THE THIRD WIFE
Reviewed for Shockya.com & BigAppleReviews.net linked from Rotten Tomatoes by: Harvey Karten
Director: Ash Mayfair
Screenwriter: Ash Mayfair
Cast: Nguyen Phuong Tra My, Tran Nu Yen Khe, Mai Thu Huong, Nguyen Nhu Quynh, Pham Thi Kim Ngan
Screened at: Critics’ link, NYC, 4/5/19
Opens: May 15, 2019 at New York’s Film Forum
Fortune magazine states that in a survey involving one thousand asking Americans what they simply could not do without, 65% said it was their smart phones. In fact 15% would give up sex all week rather than do without their phones for one weekend. The world today is as fast-paced as it ever was, making it difficult to believe how even rich people lived in the 19th century without electricity, radio, TVs, computers, phones, planes and the internet. In Ash Mayfair’s freshman debut as director (she had previously helmed shorts such as the eight-minute “Walking the Dead” about a man with a zombie pet), she takes a serious and quite lyrical look at life in a rural Vietnamese village, where a rich landowning family indulge in polygamous marriage. The chosen brides are taken from a youthful age against their will and bonded to older men who would naturally lean toward favoring the youngest of his wives. What’s more, it is possible for a younger woman to elevate her status and rise even to become First Mistress if she could give her husband a boy. This is the situation in which May (Nguyen Phuong Tra My), cast by the director at the age of twelve and shown here as a fourteen-year-old, was hitched up to middle-aged Hung (not necessarily a metaphoric name), as performed by Le Vu Long.
Instead of what we modern Americans would suspect, May is greeted warmly by wives two and three,Xuan (Mai Thu Huong May) and Ha (Tran Nu Yen Khe). Though May says barely one word to her husband, she apparently knows what is expected of her. Before her deflowering, she takes down her long, black hair and lies expectantly below her man, complaining later to the two older wives that all she feels is pain. Not to worry, they assured her; you will grow to like it. But May is rather advanced for a fourteen-year-old in a stratified culture, discovering that her heart and other parts belong to Xuan. At first Xuan is flattered and responds, but later, when May is pregnant, the older woman believes that a continuing lesbian relationship would bring down the ire of the gods.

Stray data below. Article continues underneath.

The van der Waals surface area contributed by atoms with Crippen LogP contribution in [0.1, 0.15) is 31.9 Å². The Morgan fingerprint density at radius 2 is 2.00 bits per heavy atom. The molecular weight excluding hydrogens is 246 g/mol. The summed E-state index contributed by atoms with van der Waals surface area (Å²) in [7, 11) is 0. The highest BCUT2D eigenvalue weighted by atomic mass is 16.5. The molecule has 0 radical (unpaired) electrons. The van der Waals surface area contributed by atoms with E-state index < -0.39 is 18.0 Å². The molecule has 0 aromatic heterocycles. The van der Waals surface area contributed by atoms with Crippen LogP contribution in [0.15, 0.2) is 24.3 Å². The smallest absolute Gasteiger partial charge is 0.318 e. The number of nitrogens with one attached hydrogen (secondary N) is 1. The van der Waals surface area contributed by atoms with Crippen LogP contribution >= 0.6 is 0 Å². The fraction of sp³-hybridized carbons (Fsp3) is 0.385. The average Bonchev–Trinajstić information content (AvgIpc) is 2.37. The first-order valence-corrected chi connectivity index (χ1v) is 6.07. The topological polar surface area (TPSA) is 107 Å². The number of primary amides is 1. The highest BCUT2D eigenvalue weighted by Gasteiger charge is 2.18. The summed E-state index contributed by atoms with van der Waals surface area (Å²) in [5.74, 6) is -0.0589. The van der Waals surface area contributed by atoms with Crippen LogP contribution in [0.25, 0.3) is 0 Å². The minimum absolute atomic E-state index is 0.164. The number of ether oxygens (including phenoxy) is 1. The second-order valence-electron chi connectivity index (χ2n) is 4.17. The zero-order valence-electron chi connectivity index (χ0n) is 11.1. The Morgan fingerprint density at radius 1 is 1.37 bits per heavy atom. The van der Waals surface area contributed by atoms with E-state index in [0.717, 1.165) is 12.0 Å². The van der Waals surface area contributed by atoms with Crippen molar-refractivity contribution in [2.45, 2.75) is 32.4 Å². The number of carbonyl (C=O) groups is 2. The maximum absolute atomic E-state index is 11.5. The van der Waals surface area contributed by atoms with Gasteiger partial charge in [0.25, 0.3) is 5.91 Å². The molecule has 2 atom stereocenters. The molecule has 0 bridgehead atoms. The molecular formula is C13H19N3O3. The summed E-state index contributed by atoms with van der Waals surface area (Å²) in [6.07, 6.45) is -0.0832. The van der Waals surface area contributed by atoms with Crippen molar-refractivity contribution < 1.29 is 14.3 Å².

The subplots hardly congeal and are jarring, particularly revolving around son named Son (Nguyen Thanh Tam) who does not likely take to being railroad into a marriage to someone he doesn’t know, and Tuyet (Pham Thi Kim Ngan) looks awfully young to be sent off for life to these rural grounds. For her part Lien (Lam Thanh My) goes almost as ballistic as Son, refusing in one scene to eat, contemptuous of her static life under a patriarchy.
From the human side, we see what life was like in a time not so far back and yet seemingly remote to current-day Vietnam with its stock market and its international sales of shoes and other clothing. Writer-director May makes sure that her pace remains placid. We see several lovely shots of the moon, in one case as the dark clouds cover it; of caterpillars and silkworms doing whatever turns them on; of the surrounding mountains that you might well have seen in the country’s current tourist brochures. Animal life comes front and center at times: the birth of a calf; the wishing a sad farewell to their aging cow too ill to rise from the ground; a rooster that does not go gentle into that dark night.
“The Third Wife” is strictly for the art-house crowd, the types of people who line up frequently for tickets outside New York’s Film Forum. Criticism if any will doubtless revolve around the old-fashioned nature of the form with no flashbacks, limited if any visual effects, and lacking in changes of pace. For the patient moviegoer interested in foreign cultures and the mores of times gone by, Ash Mayfair’s film is a potent symbol of what we might expect to come from the regisseur.
The movie was filmed in Vietnam, the English subtitles in splendid bold lettering.
96 minutes. © 2019 by Harvey Karten, Member, New York Film Critics Online
Story – B
Acting – B+
Technical – B
Overall – B